In 2016 Mercedes-Benz Trucks became the first manufacturer in the world with a heavy-duty electric truck. The technology pioneer is now taking the logical next step: putting its electric truck, the eActros, out on the road with customers.
Ten vehicles in two variants, with a gross vehicle weight of 18 or 25 tonnes, will be handed over in the next few weeks to customers, who will be testing their everyday feasibility and economic efficiency under real-life conditions. The long-term aim: locally emission-free and quiet driving in urban environments with series-production trucks.
These customers all distribute goods via the road network – but in very different sectors and categories. The palette ranges from groceries to building supplies and raw materials. The vehicles are being used by customers for tasks that would otherwise be completed by vehicles with conventional diesel engines.
The range of requirements means that the vehicles are fitted with a variety of bodies. According to need, refrigerated box bodies, tankers or tarpaulin sides are used. The drivers of the eActros are trained specially to work with the vehicle. The pilot customers will be testing the vehicles in real-life operations for twelve months, after which the trucks will be going out to a second round of customers for a further twelve months.
The basis for the eActros is provided by the frame of the Actros. Otherwise, however, the vehicle architecture has been configured specifically for an electric drive system, with a high proportion of specific components.
The drive axle, for example, is based on the ZF AVE 130 that has already proved its worth as a low-floor portal axle in hybrid and fuel-cell buses from Mercedes-Benz and is now being fundamentally revised for the eActros.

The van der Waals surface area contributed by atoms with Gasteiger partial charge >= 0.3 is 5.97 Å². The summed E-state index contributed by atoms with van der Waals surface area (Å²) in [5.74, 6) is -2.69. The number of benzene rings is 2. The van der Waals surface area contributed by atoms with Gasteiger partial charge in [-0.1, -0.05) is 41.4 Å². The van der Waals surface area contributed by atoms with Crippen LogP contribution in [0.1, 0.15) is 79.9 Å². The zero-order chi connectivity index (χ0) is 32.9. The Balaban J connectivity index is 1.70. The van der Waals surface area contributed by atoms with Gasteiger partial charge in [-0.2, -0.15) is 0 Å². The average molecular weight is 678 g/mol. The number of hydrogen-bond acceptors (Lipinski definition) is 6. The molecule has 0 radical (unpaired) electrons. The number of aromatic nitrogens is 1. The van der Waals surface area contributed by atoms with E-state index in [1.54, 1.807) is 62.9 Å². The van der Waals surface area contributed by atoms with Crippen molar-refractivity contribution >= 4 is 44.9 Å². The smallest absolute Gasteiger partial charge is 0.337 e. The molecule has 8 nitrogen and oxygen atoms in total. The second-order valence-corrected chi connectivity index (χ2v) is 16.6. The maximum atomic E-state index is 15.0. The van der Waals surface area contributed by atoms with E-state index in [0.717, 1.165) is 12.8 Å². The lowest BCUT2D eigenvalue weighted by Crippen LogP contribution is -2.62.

The axle housing has been completely redesigned and is mounted in a significantly higher position, thereby increasing the ground clearance to more than 200 mm.
The drive system comprises two electric motors located close to the rear-axle wheel hubs. These three-phase asynchronous motors are liquid-cooled and operate with a nominal voltage of 400 volts.hey generate an output of 125 kW each, with maximum torque of 485 Nm each. The gearing ratios convert this into 11 000 Nm each, resulting in driving performance on a par with that of a diesel truck.
The maximum permissible axle load stands at the usual 11.5 tonnes. The energy for a range of up to 200 km is provided by two lithium-ion batteries with an output of 240 kWh.
These have already proved their worth in service with EvoBus GmbH – so can no longer be considered as prototypes.
The batteries are accommodated in eleven packs, all in all: three of these are located in the frame area, the other eight are to be found underneath. For safety reasons, the battery packs are protected by steel housings.
The customer innovation fleet will be on the road until at least mid 2020. Its aim is to establish the energy requirements for a series of specific application scenarios as well as the economic efficiency of the electric trucks, and to compare the environmental performance of the electric trucks with that of diesel trucks in a full Life Cycle Assessment.
The findings of this research work will find their way back into the vehicles in the form of on-going optimisation measures. The results will be published, giving potential users the opportunity to optimise their route planning or to develop new business models for their logistics processes.